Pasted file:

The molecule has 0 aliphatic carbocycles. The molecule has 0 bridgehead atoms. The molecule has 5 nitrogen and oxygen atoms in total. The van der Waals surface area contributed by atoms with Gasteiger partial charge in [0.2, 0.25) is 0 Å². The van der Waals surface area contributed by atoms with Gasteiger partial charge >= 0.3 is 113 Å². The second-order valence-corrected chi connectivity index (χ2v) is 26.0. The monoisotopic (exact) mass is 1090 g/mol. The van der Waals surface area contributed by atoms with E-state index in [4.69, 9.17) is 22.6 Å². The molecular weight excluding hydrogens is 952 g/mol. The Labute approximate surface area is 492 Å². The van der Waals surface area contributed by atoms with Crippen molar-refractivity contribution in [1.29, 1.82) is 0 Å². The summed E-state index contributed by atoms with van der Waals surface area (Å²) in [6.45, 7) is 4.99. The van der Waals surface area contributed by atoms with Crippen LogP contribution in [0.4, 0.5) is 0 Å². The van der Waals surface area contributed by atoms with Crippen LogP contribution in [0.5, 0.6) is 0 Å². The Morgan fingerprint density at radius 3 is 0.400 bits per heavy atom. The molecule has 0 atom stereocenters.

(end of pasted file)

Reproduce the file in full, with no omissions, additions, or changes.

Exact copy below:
The molecule has 0 aliphatic carbocycles. The molecule has 0 bridgehead atoms. The molecule has 5 nitrogen and oxygen atoms in total. The van der Waals surface area contributed by atoms with Gasteiger partial charge in [0.2, 0.25) is 0 Å². The van der Waals surface area contributed by atoms with Gasteiger partial charge >= 0.3 is 113 Å². The second-order valence-corrected chi connectivity index (χ2v) is 26.0. The monoisotopic (exact) mass is 1090 g/mol. The van der Waals surface area contributed by atoms with E-state index in [4.69, 9.17) is 22.6 Å². The molecular weight excluding hydrogens is 952 g/mol. The Labute approximate surface area is 492 Å². The van der Waals surface area contributed by atoms with Crippen molar-refractivity contribution in [1.29, 1.82) is 0 Å². The summed E-state index contributed by atoms with van der Waals surface area (Å²) in [6.45, 7) is 4.99. The van der Waals surface area contributed by atoms with Crippen LogP contribution in [0.4, 0.5) is 0 Å². The van der Waals surface area contributed by atoms with Crippen LogP contribution in [0.5, 0.6) is 0 Å². The Morgan fingerprint density at radius 3 is 0.400 bits per heavy atom. The molecule has 0 atom stereocenters.